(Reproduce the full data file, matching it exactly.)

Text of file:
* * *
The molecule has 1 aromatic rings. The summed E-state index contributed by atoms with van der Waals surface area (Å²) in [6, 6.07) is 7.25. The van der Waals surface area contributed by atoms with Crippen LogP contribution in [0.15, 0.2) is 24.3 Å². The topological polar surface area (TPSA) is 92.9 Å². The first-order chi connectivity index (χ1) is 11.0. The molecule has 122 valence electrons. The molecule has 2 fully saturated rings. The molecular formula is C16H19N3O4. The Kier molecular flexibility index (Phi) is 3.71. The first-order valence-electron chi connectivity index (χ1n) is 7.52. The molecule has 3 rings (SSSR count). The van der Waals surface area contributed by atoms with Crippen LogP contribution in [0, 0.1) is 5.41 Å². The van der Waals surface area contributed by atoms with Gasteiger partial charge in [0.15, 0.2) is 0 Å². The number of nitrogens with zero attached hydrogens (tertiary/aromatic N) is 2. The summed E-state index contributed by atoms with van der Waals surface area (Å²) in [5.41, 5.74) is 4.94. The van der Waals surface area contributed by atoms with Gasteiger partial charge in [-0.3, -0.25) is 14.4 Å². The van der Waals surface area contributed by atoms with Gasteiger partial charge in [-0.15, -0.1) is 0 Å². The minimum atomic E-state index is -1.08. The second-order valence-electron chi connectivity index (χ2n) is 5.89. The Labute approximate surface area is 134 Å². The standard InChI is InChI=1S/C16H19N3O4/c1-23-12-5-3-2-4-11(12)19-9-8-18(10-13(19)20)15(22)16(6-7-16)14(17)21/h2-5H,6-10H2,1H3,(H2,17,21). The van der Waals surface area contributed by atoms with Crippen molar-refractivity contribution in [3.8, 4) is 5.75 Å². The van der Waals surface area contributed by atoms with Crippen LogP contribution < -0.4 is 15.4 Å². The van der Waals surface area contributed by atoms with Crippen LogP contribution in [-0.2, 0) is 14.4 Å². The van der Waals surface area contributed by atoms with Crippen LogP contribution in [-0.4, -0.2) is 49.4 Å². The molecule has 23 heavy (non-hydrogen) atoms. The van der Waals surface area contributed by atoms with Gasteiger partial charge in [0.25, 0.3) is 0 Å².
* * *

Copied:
The molecule has 1 aromatic rings. The summed E-state index contributed by atoms with van der Waals surface area (Å²) in [6, 6.07) is 7.25. The van der Waals surface area contributed by atoms with Crippen LogP contribution in [0.15, 0.2) is 24.3 Å². The topological polar surface area (TPSA) is 92.9 Å². The first-order chi connectivity index (χ1) is 11.0. The molecule has 122 valence electrons. The molecule has 2 fully saturated rings. The molecular formula is C16H19N3O4. The Kier molecular flexibility index (Phi) is 3.71. The first-order valence-electron chi connectivity index (χ1n) is 7.52. The molecule has 3 rings (SSSR count). The van der Waals surface area contributed by atoms with Crippen LogP contribution in [0, 0.1) is 5.41 Å². The van der Waals surface area contributed by atoms with Gasteiger partial charge in [0.15, 0.2) is 0 Å². The number of nitrogens with zero attached hydrogens (tertiary/aromatic N) is 2. The summed E-state index contributed by atoms with van der Waals surface area (Å²) in [5.41, 5.74) is 4.94. The van der Waals surface area contributed by atoms with Gasteiger partial charge in [-0.3, -0.25) is 14.4 Å². The van der Waals surface area contributed by atoms with Gasteiger partial charge in [-0.15, -0.1) is 0 Å². The minimum atomic E-state index is -1.08. The second-order valence-electron chi connectivity index (χ2n) is 5.89. The Labute approximate surface area is 134 Å². The standard InChI is InChI=1S/C16H19N3O4/c1-23-12-5-3-2-4-11(12)19-9-8-18(10-13(19)20)15(22)16(6-7-16)14(17)21/h2-5H,6-10H2,1H3,(H2,17,21). The van der Waals surface area contributed by atoms with Crippen molar-refractivity contribution in [3.8, 4) is 5.75 Å². The van der Waals surface area contributed by atoms with Crippen LogP contribution < -0.4 is 15.4 Å². The van der Waals surface area contributed by atoms with Crippen LogP contribution in [-0.2, 0) is 14.4 Å². The van der Waals surface area contributed by atoms with Crippen LogP contribution in [-0.4, -0.2) is 49.4 Å². The molecule has 23 heavy (non-hydrogen) atoms. The van der Waals surface area contributed by atoms with Gasteiger partial charge in [0.25, 0.3) is 0 Å².